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A Midsummer’s Nights Dream

Extracts from this document...

Introduction

? ?????????????? ???????????????????????????????????????????????????????????????????????????????????????????????????????????????????????????????????????????????????????????????????????????????????????????????????????????????????????????????????????????????????????????????????????????????????????????????????????????????????????????????????????????????????????????????????????????????????????????????????????????????????????????????????????????????????????????????????????????????????????????????????????????????????????????????????????????????????????????????????????????????????????????????????????????????????????????????????????????????????????????????????????????????????????????????????????????????????????????????????????????????????????????????????????????????????????????????????????? ??????????????????????????????????????????????????????????????????????????????????????????????????????????????????????????????????????????????????????????????????????????????????????????????????????????????????????????????????????????????????????????????????????????????????????????????????????????????????????????????????????????????????????????????????????????????????????????????????????????????????????????????????????????????????????????????????????????????????????????????????????????????????????????????????????????????????????????????????????????????????????????????????????????????????????????????????????????????????????????????????????????????????????????????????????????????????????????????????????????????????????????????????????????????????????????????????????????????????? ??????????????????????????? BOTTOM. "Let me play the lion too. I will roar that I will do any man's heart good to hear me. I will roar that I will make the Duke say "Let him roar again; let him roar again!" QUINCE. "An you should do it too terribly you would fright the Duchess and the ladies that they would shriek; and that were enough to hang us all". ALL. "That would hang us, every mother's son". (Act 1 scene 2 line 65 to 72) This shows how very serious quince is about getting the play sharp, professional and accurate as he can make it. These men provide most of the humor in the play this is first noted when the workmen first appear in (Act 1 scene 2) The workmen create their comedy through seriousness as they are trying to be serious as possible they end up saying silly remarks and actions. The character Bottom allows the actor talking this part great scope exaggerated movements and gestures. ...read more.

Middle

QUINCE. An you should do it too terribly you would fright the Duchess and the ladies that they would shriek; and that were enough to hang us all. It was amusing also that Quince worries that Bottom will be too convincing as a lion that he will scare their audience so much they will be terrified. Here we see that the workmen cannot separate fiction from reality and nor they realize that the Duke and his guests will be under stand it as an only a pretend lion in a play. Francis Flute (the bellows mender) who is to play the part of Thisby (a female role) tries getting out of the female role by saying he has a beard coming: FLUTE. "Nay, faith, let not me play a woman-I have a beard coming. ? But this doesn't work this excuse tries to suggest his "manliness" but has the opposite effect and he is humiliated. The others take delight in this reaction and there is laughter at his expense is. ...read more.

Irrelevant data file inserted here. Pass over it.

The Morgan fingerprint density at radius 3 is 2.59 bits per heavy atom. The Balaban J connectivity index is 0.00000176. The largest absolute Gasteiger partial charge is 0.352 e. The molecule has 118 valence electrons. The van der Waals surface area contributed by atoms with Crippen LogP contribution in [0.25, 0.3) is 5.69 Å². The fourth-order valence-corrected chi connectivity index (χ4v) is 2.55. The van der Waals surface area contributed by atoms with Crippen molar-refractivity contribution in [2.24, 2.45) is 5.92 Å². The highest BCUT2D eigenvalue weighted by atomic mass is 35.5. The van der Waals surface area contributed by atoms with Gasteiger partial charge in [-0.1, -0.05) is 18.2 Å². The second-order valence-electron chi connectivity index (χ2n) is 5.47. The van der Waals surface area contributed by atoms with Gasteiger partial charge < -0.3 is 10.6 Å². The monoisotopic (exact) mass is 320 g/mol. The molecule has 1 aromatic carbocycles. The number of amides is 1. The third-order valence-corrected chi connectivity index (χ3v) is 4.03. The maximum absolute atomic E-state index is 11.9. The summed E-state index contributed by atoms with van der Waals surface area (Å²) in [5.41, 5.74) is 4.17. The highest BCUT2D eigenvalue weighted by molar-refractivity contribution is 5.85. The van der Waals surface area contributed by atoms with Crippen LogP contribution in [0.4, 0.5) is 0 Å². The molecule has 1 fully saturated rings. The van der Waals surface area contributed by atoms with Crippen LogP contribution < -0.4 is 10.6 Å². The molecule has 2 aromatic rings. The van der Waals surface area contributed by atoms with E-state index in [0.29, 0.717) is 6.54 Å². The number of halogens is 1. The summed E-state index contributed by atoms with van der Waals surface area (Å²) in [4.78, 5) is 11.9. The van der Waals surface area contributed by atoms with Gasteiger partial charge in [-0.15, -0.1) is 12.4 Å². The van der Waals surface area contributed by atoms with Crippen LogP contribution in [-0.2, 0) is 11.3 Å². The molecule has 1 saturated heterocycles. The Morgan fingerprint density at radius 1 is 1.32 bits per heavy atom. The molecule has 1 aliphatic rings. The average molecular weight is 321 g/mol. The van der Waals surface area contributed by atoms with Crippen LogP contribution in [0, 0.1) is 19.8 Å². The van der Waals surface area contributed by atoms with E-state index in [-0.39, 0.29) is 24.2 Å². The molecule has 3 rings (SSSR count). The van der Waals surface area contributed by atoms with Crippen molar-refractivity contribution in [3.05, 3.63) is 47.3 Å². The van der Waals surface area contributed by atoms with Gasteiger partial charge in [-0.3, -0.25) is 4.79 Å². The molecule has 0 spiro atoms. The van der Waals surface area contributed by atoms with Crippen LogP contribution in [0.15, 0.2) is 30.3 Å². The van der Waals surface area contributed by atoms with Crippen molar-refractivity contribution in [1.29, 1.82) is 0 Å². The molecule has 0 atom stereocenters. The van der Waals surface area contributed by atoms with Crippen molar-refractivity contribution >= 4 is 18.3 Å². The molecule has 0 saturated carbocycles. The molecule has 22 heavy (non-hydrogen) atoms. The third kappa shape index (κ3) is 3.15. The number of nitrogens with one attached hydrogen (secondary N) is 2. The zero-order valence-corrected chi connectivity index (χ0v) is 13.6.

Conclusion

The type of humor used frequently in Shakespeare plays and enjoyed by his audience example some of the workmen names declare their physical appearance: Snug the joiner the name is related to his trade work in Shakespeare time up to date people would not realize that that snug meant affixing to parts together is called a joiner. Robin starveling this character could be name because of his physical appearances as starveling could have meant he was really slim and missed some dinner's starveling. The other thing what made Shakespeare play humorous was the jokes these were called "puns". BOTTOM. "I will discharge it in either your straw-color beard, your orange-tawny beard, your purple-in-grain beard, or your French-crown-color beard, your perfect yellow". QUINCE. "some of your French crowns have no hair at all; and then you will play bare-faced"! Quince makes the jokes familiar to the Elizabethans about the boldness caused by syphilis wish English called "the French disease." Bottom asks Quince what beard to play pyramus. Should he wear a "French crown color" Quince makes the "pun" that the French have no hair at all. ...read more.

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